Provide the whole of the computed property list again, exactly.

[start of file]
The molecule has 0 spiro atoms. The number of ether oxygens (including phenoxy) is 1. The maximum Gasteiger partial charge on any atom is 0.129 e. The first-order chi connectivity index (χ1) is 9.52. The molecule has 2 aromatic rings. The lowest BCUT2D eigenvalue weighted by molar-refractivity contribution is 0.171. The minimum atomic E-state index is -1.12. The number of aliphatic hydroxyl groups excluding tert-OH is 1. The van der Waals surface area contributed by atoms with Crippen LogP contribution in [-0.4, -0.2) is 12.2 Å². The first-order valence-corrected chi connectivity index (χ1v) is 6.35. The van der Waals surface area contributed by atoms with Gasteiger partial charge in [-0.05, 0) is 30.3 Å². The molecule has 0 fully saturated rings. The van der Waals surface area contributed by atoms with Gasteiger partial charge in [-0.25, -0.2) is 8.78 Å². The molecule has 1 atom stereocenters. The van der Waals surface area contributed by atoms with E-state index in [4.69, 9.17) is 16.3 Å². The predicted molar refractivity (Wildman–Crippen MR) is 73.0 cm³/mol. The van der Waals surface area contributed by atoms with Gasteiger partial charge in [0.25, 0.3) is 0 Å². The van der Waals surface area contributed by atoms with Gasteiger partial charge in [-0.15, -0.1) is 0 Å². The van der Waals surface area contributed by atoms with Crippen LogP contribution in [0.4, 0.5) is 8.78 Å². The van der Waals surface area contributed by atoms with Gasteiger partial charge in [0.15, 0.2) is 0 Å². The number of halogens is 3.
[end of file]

The molecule has 0 spiro atoms. The number of ether oxygens (including phenoxy) is 1. The maximum Gasteiger partial charge on any atom is 0.129 e. The first-order chi connectivity index (χ1) is 9.52. The molecule has 2 aromatic rings. The lowest BCUT2D eigenvalue weighted by molar-refractivity contribution is 0.171. The minimum atomic E-state index is -1.12. The number of aliphatic hydroxyl groups excluding tert-OH is 1. The van der Waals surface area contributed by atoms with Crippen LogP contribution in [-0.4, -0.2) is 12.2 Å². The first-order valence-corrected chi connectivity index (χ1v) is 6.35. The van der Waals surface area contributed by atoms with Gasteiger partial charge in [-0.05, 0) is 30.3 Å². The molecule has 0 fully saturated rings. The van der Waals surface area contributed by atoms with Gasteiger partial charge in [-0.25, -0.2) is 8.78 Å². The molecule has 1 atom stereocenters. The van der Waals surface area contributed by atoms with E-state index in [4.69, 9.17) is 16.3 Å². The predicted molar refractivity (Wildman–Crippen MR) is 73.0 cm³/mol. The van der Waals surface area contributed by atoms with Gasteiger partial charge in [0.25, 0.3) is 0 Å². The van der Waals surface area contributed by atoms with Gasteiger partial charge in [-0.15, -0.1) is 0 Å². The van der Waals surface area contributed by atoms with Crippen LogP contribution in [0.4, 0.5) is 8.78 Å². The van der Waals surface area contributed by atoms with Gasteiger partial charge in [0.15, 0.2) is 0 Å². The number of halogens is 3.